• GST aims to forge an economic union of India at a time when the economic disparity among the various states of India is at its peak.Such economic disparity combined with India’s unique political diversity renders the GST regime vulnerable to fractious demands.
  • It is then evident that the policy priorities and taxation structure need to be different for these two states, in line with their economic and demographic differences.
  • GST can potentially exacerbate regional inequality. What complicates this further in the Indian context is its unique nature of political diversity.

However the views of GST against political fragmentation are overhyped because of the following reasons :-

  • GST formation is based on political consensus , thus reducing possibility of fragmentation
  • GST council: It has one state one vote , thus giving equal voice to all states
  • One nation one market would improve interdependency and reduce fragmentation

How it will increase economic discrepancies:-

  • The richer states can lose out on revenue as inter state trade is strong in India .
  • Additional taxes cannot be levied by states under GST.
  • Investment situation in poorer states might not develop even after GST is implemented as they don’t have sufficient resources to provide tax incentives.
  • The states with high consumption would garner more state taxes vis-a-vis poor states that have low per capita income and poverty

Positive implications on economy:-

  • The implication is that uniform tax rates across all states of India will serve as a unifying force of efficiency.
  • Replacing several hundreds of different tax rates across the 29 states of India with just five tax slabs for all goods and services will reduce friction in the movement of goods and services across state borders.
  • This can boost economic activity and contribute substantially to gross domestic product (GDP) growth. For these reasons, the GST initiative has been justifiably acclaimed as a milestone economic reform in independent India.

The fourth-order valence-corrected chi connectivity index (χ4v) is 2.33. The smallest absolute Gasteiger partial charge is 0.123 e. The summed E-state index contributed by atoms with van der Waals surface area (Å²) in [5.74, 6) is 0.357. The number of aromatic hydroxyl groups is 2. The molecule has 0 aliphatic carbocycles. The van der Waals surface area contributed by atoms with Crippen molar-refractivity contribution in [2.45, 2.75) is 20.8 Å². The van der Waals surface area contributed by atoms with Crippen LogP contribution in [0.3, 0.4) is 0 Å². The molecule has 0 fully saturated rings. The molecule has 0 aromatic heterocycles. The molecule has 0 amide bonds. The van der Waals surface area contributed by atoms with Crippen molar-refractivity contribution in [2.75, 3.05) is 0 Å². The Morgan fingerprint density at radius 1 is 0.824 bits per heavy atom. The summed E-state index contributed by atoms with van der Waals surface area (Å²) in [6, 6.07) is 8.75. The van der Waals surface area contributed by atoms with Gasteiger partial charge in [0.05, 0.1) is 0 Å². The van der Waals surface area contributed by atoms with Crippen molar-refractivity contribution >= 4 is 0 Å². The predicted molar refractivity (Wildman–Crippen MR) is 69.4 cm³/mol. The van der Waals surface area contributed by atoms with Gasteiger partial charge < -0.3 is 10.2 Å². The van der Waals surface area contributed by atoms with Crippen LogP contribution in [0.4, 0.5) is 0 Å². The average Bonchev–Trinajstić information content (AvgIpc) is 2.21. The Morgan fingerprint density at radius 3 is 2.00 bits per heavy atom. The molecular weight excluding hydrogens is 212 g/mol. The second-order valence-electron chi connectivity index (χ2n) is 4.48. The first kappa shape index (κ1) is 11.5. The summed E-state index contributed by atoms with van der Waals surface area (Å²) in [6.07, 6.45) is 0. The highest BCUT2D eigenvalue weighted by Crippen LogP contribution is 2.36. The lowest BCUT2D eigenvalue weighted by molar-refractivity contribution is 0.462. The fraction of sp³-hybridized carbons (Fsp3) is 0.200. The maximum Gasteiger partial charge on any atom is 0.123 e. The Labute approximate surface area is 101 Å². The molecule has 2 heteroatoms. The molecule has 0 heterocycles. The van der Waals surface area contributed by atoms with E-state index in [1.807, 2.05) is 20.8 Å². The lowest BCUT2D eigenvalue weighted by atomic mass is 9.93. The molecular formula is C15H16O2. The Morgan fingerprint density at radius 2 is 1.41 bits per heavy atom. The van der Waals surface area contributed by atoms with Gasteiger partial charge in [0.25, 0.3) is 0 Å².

• Poorer states with get benefitted because of uniform taxation .
  • increase in revenue of all states especially poor ones like Bihar, UP that have highest corruption and lack state capacity
  • Tax base: Poor state have huge population ie demand especially for FMCG goods, thus they would collect higher taxes in destination based system.
  • Overall national economy would improve due to ease of doing business and higher foreign investments.
  • Tax evasion will decrease.

Therefore GST would significantly benefit Indian economy and there is need for mitigating the concerns in a amicable and friendly manner so that political consensus stays intact.

  1. “Leadership is the capacity to translate vision into reality.” Analyze this statement. (GS 4)

How is leadership the capacity to translate vision into reality:-

  • Leadership is defined as “the process in which an individual influences the group of individuals to attain a common goal ”. The goal is attained by reciprocated cooperation and cohesive behaviour. A leader infuses a sense of positivity and directs others to reach the specified goal.
  • A leader has a dream, and the passion to pursue it. A leader also has analytical skills, decision-making ability, and a go-getter attitude. Leaders dream big and have the grit to bring those dreams into reality. They also possess virtues like integrity, dedication, fairness, openness of mind to greet new ideas, and innovativeness. A good leader is one who is influential enough to get others to follow him/her willingly.
    • For instance during Indian freedom struggle,masses followed Indian leaders like Gandhi,Bose,Bhagat Singh willingly and helped them achieve Indian independence.
  • Most great leaders have a noticeably superior skill at articulating, in very authentic manner, their vision for the enterprise and what it means for all of us in real, tangible and inclusive ways.
  • The truly extraordinary leaders also have the situational intelligence to help each team recognize their role in the success equation, feel the gravitas of their contribution and create the unity of focused, fast and flexible teams throughout the organization.

Some times even good leaders can’t translate their vision into reality in that era may be because of lack of resources and technology in that particular time but could be translated into reality but under the leadership of different individuals at a different age .

Thus, leadership is a potential ability to help team reach a goal. To ensure that vision is successfully translated into reality, leader shall align their personal vision with the greater vision of the organisation to bring motivation within the leader.